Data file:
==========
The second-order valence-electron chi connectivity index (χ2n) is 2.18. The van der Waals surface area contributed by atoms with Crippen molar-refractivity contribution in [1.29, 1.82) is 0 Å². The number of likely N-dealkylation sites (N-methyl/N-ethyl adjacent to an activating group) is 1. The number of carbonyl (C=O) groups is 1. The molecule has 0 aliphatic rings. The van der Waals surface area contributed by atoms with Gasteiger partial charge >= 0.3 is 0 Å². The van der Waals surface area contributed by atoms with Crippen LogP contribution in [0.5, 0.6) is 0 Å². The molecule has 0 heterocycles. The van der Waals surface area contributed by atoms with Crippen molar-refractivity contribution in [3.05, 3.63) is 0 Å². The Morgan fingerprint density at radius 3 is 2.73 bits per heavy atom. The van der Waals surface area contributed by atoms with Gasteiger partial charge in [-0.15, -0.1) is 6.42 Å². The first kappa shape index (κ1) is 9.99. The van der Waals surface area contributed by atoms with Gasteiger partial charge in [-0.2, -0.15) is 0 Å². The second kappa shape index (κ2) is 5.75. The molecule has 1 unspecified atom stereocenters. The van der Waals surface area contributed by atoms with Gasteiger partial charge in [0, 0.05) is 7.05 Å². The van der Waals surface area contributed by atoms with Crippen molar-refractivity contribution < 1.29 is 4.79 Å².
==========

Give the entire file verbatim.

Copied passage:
The second-order valence-electron chi connectivity index (χ2n) is 2.18. The van der Waals surface area contributed by atoms with Crippen molar-refractivity contribution in [1.29, 1.82) is 0 Å². The number of likely N-dealkylation sites (N-methyl/N-ethyl adjacent to an activating group) is 1. The number of carbonyl (C=O) groups is 1. The molecule has 0 aliphatic rings. The van der Waals surface area contributed by atoms with Gasteiger partial charge >= 0.3 is 0 Å². The van der Waals surface area contributed by atoms with Crippen LogP contribution in [0.5, 0.6) is 0 Å². The molecule has 0 heterocycles. The van der Waals surface area contributed by atoms with Crippen molar-refractivity contribution in [3.05, 3.63) is 0 Å². The Morgan fingerprint density at radius 3 is 2.73 bits per heavy atom. The van der Waals surface area contributed by atoms with Gasteiger partial charge in [-0.15, -0.1) is 6.42 Å². The first kappa shape index (κ1) is 9.99. The van der Waals surface area contributed by atoms with Gasteiger partial charge in [-0.2, -0.15) is 0 Å². The second kappa shape index (κ2) is 5.75. The molecule has 1 unspecified atom stereocenters. The van der Waals surface area contributed by atoms with Gasteiger partial charge in [0, 0.05) is 7.05 Å². The van der Waals surface area contributed by atoms with Crippen molar-refractivity contribution < 1.29 is 4.79 Å².